Taylor Swift is out to change her reputation through her new album, “Reputation,” which was released on Nov. 10. Through a different, way-worse sound and standardly whiny lyrics, she has given herself a new image, but not exactly in the way that she had planned.
Pitchfork, the Rotten Tomatoes of the music world, has an average score of about 6.5 for most albums reviewed and are notorious for having given seven total albums a solid zero.
These include Travis Morrison’s “Travistan,” Sonic Youth’s “NYC Ghosts and Flowers,” Liz Phair’s self-titled album, Robert Pollard’s “Relaxation of the Asshole,” Flaming Lips’ “Zaireeka,” John Frusciante’s “Smile From the Streets You Hold” and Kiss’ “Music From The Elder.”
Our fave fairweather feminist and below-average musician, Taylor Swift, recently broke the scale by creating such a cripplingly bad, truly horrendous, eardrum-shattering and tear-inducing album that the poor souls at Pitchfork had to change their scale to include ratings below zero.
They have not yet revealed what the new scale will include, but they did insinuate that the scale will go to a minimum of negative infinity, at the very least, to ensure that Swift’s new album would be judged as accurately as possible.
Though this new reputation may seem unfair to many readers, there are a few reasons why Pitchfork is actually being kinder than they should be.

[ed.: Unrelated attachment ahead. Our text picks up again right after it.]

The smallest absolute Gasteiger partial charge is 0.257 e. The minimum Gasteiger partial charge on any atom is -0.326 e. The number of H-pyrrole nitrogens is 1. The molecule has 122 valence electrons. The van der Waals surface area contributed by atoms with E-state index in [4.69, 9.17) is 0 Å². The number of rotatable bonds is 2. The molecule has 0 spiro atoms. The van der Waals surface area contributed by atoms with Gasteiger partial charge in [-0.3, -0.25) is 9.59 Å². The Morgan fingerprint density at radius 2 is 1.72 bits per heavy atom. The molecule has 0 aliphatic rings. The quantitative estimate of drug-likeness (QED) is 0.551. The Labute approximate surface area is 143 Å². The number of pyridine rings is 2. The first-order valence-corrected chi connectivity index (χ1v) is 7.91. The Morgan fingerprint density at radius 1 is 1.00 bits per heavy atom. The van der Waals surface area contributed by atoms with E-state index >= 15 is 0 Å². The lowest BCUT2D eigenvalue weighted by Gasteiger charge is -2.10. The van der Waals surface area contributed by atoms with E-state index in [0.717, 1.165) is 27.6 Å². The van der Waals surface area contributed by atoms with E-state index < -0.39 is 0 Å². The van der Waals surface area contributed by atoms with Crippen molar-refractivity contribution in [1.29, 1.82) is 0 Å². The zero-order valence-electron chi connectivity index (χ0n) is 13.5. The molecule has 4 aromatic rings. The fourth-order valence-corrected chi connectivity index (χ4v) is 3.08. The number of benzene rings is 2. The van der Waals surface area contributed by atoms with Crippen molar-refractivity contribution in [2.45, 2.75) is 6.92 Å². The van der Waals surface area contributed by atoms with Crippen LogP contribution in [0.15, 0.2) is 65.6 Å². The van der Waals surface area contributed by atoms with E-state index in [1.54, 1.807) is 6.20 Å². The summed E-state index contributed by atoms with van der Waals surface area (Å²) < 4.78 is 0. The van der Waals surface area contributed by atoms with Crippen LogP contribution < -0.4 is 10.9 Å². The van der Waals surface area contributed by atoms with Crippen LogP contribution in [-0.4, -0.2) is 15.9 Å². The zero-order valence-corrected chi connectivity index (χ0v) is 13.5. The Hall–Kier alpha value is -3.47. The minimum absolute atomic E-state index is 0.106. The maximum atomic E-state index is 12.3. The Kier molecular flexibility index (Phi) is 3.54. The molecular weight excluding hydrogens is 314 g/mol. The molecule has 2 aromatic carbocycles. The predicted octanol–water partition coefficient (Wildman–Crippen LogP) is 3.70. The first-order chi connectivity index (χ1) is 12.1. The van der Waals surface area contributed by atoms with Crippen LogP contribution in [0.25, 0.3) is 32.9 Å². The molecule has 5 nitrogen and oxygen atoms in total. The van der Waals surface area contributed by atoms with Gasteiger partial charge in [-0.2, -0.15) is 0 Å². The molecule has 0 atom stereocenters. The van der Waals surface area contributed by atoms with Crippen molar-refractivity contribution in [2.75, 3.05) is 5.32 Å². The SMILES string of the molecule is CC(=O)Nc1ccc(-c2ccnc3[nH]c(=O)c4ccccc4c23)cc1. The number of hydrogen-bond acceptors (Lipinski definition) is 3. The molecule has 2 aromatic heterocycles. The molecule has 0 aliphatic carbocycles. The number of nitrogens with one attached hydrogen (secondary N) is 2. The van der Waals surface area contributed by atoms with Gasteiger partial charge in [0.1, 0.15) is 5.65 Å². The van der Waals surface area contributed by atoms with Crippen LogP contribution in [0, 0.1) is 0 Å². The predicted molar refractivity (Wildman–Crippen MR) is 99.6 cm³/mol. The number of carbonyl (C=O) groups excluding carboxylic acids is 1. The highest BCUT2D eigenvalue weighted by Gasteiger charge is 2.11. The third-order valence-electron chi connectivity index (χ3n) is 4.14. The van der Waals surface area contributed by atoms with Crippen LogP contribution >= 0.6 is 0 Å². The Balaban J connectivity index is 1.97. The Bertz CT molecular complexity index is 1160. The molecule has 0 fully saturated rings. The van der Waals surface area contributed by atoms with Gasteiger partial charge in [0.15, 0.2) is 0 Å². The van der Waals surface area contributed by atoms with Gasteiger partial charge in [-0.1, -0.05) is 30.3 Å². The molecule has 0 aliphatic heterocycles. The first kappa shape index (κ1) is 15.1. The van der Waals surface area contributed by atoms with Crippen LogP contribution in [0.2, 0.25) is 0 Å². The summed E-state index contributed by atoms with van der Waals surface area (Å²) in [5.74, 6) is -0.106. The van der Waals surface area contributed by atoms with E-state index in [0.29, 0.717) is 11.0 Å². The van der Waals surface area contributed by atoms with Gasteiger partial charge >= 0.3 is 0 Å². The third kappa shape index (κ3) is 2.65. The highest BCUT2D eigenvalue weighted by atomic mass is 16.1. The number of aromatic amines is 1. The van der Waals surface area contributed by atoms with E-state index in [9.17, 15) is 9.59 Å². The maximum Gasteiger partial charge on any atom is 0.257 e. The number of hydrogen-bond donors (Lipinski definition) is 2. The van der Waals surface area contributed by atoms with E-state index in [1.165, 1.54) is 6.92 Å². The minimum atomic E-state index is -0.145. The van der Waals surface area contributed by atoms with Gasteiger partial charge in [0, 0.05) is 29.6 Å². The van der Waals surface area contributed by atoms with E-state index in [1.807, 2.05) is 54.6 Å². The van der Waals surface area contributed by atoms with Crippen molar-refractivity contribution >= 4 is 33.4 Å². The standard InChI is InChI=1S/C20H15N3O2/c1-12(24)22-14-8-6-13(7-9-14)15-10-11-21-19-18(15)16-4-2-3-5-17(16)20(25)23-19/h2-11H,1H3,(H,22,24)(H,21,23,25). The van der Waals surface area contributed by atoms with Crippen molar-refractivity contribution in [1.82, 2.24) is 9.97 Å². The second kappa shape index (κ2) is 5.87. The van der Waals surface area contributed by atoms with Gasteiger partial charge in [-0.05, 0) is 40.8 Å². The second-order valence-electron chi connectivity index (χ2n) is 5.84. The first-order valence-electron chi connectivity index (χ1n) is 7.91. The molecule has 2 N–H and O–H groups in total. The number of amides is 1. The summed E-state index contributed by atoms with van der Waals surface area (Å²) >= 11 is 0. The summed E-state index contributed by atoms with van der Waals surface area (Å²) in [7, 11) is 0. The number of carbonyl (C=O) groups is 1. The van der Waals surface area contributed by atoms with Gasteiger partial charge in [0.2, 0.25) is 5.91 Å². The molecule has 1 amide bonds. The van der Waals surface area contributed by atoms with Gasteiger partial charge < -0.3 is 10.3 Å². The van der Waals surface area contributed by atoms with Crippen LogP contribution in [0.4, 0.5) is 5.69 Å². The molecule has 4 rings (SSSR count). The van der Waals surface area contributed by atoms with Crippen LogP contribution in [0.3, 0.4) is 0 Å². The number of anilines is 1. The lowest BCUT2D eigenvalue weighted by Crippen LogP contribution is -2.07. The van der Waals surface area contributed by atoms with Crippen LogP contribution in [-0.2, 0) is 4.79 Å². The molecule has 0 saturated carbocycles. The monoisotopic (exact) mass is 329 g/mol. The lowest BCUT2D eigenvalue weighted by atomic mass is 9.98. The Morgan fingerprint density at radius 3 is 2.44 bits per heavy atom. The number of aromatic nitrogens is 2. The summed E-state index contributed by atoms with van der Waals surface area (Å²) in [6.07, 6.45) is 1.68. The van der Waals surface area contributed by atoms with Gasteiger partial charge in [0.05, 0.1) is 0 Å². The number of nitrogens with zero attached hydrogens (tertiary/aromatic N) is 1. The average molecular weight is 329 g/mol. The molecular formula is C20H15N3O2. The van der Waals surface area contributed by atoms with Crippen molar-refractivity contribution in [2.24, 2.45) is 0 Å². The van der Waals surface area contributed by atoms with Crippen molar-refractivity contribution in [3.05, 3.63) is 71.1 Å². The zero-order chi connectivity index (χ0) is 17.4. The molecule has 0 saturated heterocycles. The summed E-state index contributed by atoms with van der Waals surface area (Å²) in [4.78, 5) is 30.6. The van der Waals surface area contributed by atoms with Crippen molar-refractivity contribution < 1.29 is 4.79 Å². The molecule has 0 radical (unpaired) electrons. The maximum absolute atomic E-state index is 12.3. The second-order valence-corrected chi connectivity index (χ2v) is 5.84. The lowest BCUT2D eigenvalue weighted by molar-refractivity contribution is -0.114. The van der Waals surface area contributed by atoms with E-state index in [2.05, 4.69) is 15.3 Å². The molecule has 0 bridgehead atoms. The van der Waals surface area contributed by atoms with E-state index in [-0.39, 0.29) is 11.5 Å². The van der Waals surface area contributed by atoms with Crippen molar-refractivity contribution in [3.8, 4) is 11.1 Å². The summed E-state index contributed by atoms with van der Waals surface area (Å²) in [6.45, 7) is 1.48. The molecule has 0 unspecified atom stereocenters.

To start, the title is not very original, so T-Swift could have at least tried a little harder on that front.
Like, I get it. She doesn’t want to be the good girl next door, but really? I expect more. Even from her.
My next point is on more of a personal note but is still important and needs to be said.
HOW COULD SHE WRITE A SONG IN WHICH SHE ADMITS THAT SHE USED THE BEAUTIFUL BRITISH MAN THAT IS TOM HIDDLESTON AS A GODDAMN REBOUND?
In her song “Getaway Car,” she basically said that she used Hiddleston to get over her ex-bae Calvin Harris. I would like to know why she thinks she can just use someone as precious and pure as him like that. She loses at least every point on the scale for that alone. Not cool, TayTay. Not cool.
The next reason, and this is really why Pitchfork needed to reboot their rating system, is the lyrics.
I have never heard the phrase “dumpster fire” personified more than I do when I listen to “Look What You Made Me Do.” The lyrics are garbage. The quality is garbage. The album as a whole is garbage, and Taylor Swift as a human is just garbage.
While Pitchfork may still need some time to rework their completely demolished scale because of the stain Taylor Swift has left on the music world, I think I can sum up every reasonable person’s feelings about her new album in one sentence: You dropped the ball on this harder than I could ever drop the mic after roasting you, so good job on that
. . . I guess?